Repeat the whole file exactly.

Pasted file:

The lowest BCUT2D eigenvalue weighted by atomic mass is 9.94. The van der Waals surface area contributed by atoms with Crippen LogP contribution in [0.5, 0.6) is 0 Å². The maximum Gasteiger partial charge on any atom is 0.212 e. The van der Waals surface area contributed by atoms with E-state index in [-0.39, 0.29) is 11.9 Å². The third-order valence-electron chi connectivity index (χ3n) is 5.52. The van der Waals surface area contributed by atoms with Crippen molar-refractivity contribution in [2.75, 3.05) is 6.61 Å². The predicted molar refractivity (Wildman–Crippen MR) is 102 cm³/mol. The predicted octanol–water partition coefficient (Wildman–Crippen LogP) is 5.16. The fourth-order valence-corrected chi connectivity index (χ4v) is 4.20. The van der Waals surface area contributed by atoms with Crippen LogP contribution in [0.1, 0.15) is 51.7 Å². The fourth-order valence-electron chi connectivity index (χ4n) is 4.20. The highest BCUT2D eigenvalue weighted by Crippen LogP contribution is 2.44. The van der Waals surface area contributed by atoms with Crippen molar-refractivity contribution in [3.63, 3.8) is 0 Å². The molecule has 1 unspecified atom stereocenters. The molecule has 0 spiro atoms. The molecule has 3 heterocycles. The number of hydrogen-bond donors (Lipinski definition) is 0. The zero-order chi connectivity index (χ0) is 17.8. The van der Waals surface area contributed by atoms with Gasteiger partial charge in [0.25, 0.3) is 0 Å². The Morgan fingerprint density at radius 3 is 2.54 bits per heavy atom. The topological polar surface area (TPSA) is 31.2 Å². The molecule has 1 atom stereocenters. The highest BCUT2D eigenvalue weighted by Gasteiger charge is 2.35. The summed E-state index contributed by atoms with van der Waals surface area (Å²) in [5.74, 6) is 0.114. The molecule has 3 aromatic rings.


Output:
The lowest BCUT2D eigenvalue weighted by atomic mass is 9.94. The van der Waals surface area contributed by atoms with Crippen LogP contribution in [0.5, 0.6) is 0 Å². The maximum Gasteiger partial charge on any atom is 0.212 e. The van der Waals surface area contributed by atoms with E-state index in [-0.39, 0.29) is 11.9 Å². The third-order valence-electron chi connectivity index (χ3n) is 5.52. The van der Waals surface area contributed by atoms with Crippen molar-refractivity contribution in [2.75, 3.05) is 6.61 Å². The predicted molar refractivity (Wildman–Crippen MR) is 102 cm³/mol. The predicted octanol–water partition coefficient (Wildman–Crippen LogP) is 5.16. The fourth-order valence-corrected chi connectivity index (χ4v) is 4.20. The van der Waals surface area contributed by atoms with Crippen LogP contribution in [0.1, 0.15) is 51.7 Å². The fourth-order valence-electron chi connectivity index (χ4n) is 4.20. The highest BCUT2D eigenvalue weighted by Crippen LogP contribution is 2.44. The van der Waals surface area contributed by atoms with Crippen molar-refractivity contribution in [3.63, 3.8) is 0 Å². The molecule has 1 unspecified atom stereocenters. The molecule has 0 spiro atoms. The molecule has 3 heterocycles. The number of hydrogen-bond donors (Lipinski definition) is 0. The zero-order chi connectivity index (χ0) is 17.8. The van der Waals surface area contributed by atoms with Gasteiger partial charge in [0.25, 0.3) is 0 Å². The Morgan fingerprint density at radius 3 is 2.54 bits per heavy atom. The topological polar surface area (TPSA) is 31.2 Å². The molecule has 1 atom stereocenters. The highest BCUT2D eigenvalue weighted by Gasteiger charge is 2.35. The summed E-state index contributed by atoms with van der Waals surface area (Å²) in [5.74, 6) is 0.114. The molecule has 3 aromatic rings.